Cardiovasc Res. 2022 Jul 25:cvac116. doi: 10.1093/cvr/cvac116. Online ahead of print.
AIMS: Elevated blood pressure (BP) is a prevalent modifiable risk factor for cardiovascular diseases and contributes to cognitive decline in late life. Despite the fact that functional changes may precede irreversible structural damage and emerge in an ongoing manner, studies have been predominantly informed by brain structure and group-level inferences. Here, we aim to delineate neurobiological correlates of BP at an individual level using machine learning and functional connectivity.
METHODS AND RESULTS: Based on whole-brain functional connectivity from the UK Biobank, we built a machine learning model to identify neural representations for individuals’ past (∼8.9 years before scanning, N = 35,882), current (N = 31,367), and future (∼2.4 years follow-up, N = 3,138) BP levels within a repeated cross-validation framework. We examined the impact of multiple potential covariates, as well as assessed these models’ generalizability across various contexts.The predictive models achieved significant correlations between predicted and actual systolic/diastolic BP and pulse pressure while controlling for multiple confounders. Predictions for participants not on antihypertensive medication were more accurate than for currently medicated patients. Moreover, the models demonstrated robust generalizability across contexts in terms of ethnicities, imaging centers, medication status, participant visits, gender, age, and BMI. The identified connectivity patterns primarily involved the cerebellum, prefrontal, anterior insula, anterior cingulate cortex, supramarginal gyrus, and precuneus, which are key regions of the central autonomic network, and involved in cognition processing and susceptible to neurodegeneration in Alzheimer’s disease. Results also showed more involvement of default mode and frontoparietal networks in predicting future BP levels and in medicated participants.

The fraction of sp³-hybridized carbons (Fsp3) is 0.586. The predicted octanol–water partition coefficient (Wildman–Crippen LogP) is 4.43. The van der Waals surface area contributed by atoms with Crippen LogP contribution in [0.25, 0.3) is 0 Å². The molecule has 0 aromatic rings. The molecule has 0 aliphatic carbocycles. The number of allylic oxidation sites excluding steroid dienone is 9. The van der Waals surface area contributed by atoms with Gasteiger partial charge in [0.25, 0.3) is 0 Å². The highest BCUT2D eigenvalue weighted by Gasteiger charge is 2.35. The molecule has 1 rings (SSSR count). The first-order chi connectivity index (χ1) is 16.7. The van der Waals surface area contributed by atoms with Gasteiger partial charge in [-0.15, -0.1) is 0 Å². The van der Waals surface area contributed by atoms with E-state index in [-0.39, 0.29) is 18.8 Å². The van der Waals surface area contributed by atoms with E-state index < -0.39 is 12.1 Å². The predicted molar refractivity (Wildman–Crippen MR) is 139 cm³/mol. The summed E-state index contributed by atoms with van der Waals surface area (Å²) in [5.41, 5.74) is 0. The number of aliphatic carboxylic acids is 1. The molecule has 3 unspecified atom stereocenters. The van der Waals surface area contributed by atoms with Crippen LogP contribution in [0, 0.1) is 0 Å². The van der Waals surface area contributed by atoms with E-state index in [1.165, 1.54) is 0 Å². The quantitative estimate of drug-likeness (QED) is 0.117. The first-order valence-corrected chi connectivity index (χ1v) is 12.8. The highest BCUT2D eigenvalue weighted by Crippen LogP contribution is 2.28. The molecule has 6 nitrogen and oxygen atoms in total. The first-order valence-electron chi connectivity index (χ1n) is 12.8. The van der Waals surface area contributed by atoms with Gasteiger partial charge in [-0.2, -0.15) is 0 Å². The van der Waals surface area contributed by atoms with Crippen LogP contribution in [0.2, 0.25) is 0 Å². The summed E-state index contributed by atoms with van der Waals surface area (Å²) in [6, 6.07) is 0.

CONCLUSION: This study, based on the largest neuroimaging sample currently available and using machine learning, identifies brain signatures underlying BP, providing evidence for meaningful BP-associated neural representations in connectivity profiles.